CfP Tagung: Classical Antiquity & Memory from the 19th - 21st Century (28-30 September 2017) (Veranstaltungsprojekt)
- Donnerstag, 28. September 2017
- Samstag, 30. September 2017
- Weiterführender Link
- Thematik nach Sprachen
- Sprachübergreifend, Spanisch, Italienisch, Französisch
Aktiv beteiligte Person(en)
(z.B. Kooperation, Mitarbeiter, Fellows)Milan Herold
Quand l’homme a voulu imiter la marche, il a créé la roue, qui ne ressemble pas à une jambe
[When man wanted to imitate walking, he invented the wheel, which does not look like a leg]
Apollinaire: Les mamelles de Tirésias, Préface
Reading Antiquity always already presupposes an act of re-membering and thereby a bringing back to heart (ri-cordare). At the same time, remembering is based on generating difference, i.e. on differences enabling the reappearance of the past as a phantom-like present. When identifying significant historical events and explaining their impact, classical mythology is often engaged in literary and cultural discourses that re-shape and re-interpret narratives that develop our sense of self. Therefore, constructing collective memories and remembering a shared antiquity are often interwoven through mechanisms of encoding, storing, retrieving and forgetting the Greco-Roman past.
Remembering Antiquity implies calling into question past cultural and political amnesia and repression: With the return of the ghost of right-wing politics which deny the relevance of intellectuals, the criteria of choosing one text and not the other become all the more important. This Conference will explore and discuss Dis-/Re-Membering as an urge to consume and/or erase the memory of “classical” texts that we may call into question by re-writing them in the context of various literary, artistic, visual or musical representations.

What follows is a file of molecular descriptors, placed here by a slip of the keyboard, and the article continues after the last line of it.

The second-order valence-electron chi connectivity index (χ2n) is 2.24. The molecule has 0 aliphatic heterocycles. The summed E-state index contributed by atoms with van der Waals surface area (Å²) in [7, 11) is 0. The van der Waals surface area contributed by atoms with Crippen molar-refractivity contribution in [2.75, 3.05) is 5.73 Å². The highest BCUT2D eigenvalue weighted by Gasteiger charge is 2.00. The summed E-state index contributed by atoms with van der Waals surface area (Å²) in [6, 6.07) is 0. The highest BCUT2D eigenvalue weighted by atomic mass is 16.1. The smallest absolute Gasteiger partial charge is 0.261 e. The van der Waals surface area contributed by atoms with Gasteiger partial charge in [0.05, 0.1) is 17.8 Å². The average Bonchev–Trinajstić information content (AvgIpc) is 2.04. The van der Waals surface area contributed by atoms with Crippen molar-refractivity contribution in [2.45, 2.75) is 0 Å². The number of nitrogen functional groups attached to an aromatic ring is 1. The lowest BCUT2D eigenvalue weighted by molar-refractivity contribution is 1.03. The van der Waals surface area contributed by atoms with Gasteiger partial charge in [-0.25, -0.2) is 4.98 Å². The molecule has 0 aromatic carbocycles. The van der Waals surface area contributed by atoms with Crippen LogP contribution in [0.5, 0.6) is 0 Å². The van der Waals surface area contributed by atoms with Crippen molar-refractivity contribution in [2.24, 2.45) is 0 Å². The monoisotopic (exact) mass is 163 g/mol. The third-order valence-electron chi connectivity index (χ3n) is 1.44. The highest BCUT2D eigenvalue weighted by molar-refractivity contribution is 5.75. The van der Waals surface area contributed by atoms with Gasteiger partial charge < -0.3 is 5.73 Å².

Possible subjects for papers
• To what extent does the re-appropriation of classical texts contribute to (de-)constructing memory?
• What is the rhetoric of constructing memory in modern literature and art?
• How are dis-continuities exploited in favour of rejecting the concept of a collective cultural memory?
• To what extent does contemporary literature exploit classical antiquity as propaganda?
• Does the ancient world progressively elude our memories in the era of postmodern cultural amnesia, or do the spectres of the classical past still haunt us?
• How do the mechanisms of re-membering the classical past change within the context of national and transnational, sociohistorical and fictional accounts of classical literature?
• What impact does the digital age have on our relationship with our (remembrance of the) past?
• What are the politics of (re-)establishing a Greco-Roman literary canon?
• How is cultural memory constructed as a form of opposition or as a survival technique that makes use of classical antiquity?
• How does re-/dis-membering the Greco-Roman past operate in our fragmented and/or catalogued present?
• What is the connection between personal literary and collective cultural memory, especially in times of crisis when there is a blatant lack of founding myths.
• How is the classical world (re-)mediated – as a dead corpse or as a living organism – and what aspects make Antiquity relevant for our social, moral, artistic and intellectual world?
• We invite abstracts of approximately 300 words (30 minute presentations, followed by 10 minute discussions). Abstracts and presentations are to be delivered in English.
• Abstracts and any inquiries may be sent to the organisers, at firstname.lastname@example.org. Submissions are due May 15, 2017.
- Ersteller des Eintrags
- Milan Herold
- Freitag, 30. Dezember 2016, 21:55 Uhr
- Letzte Änderung
- Freitag, 30. Dezember 2016, 21:59 Uhr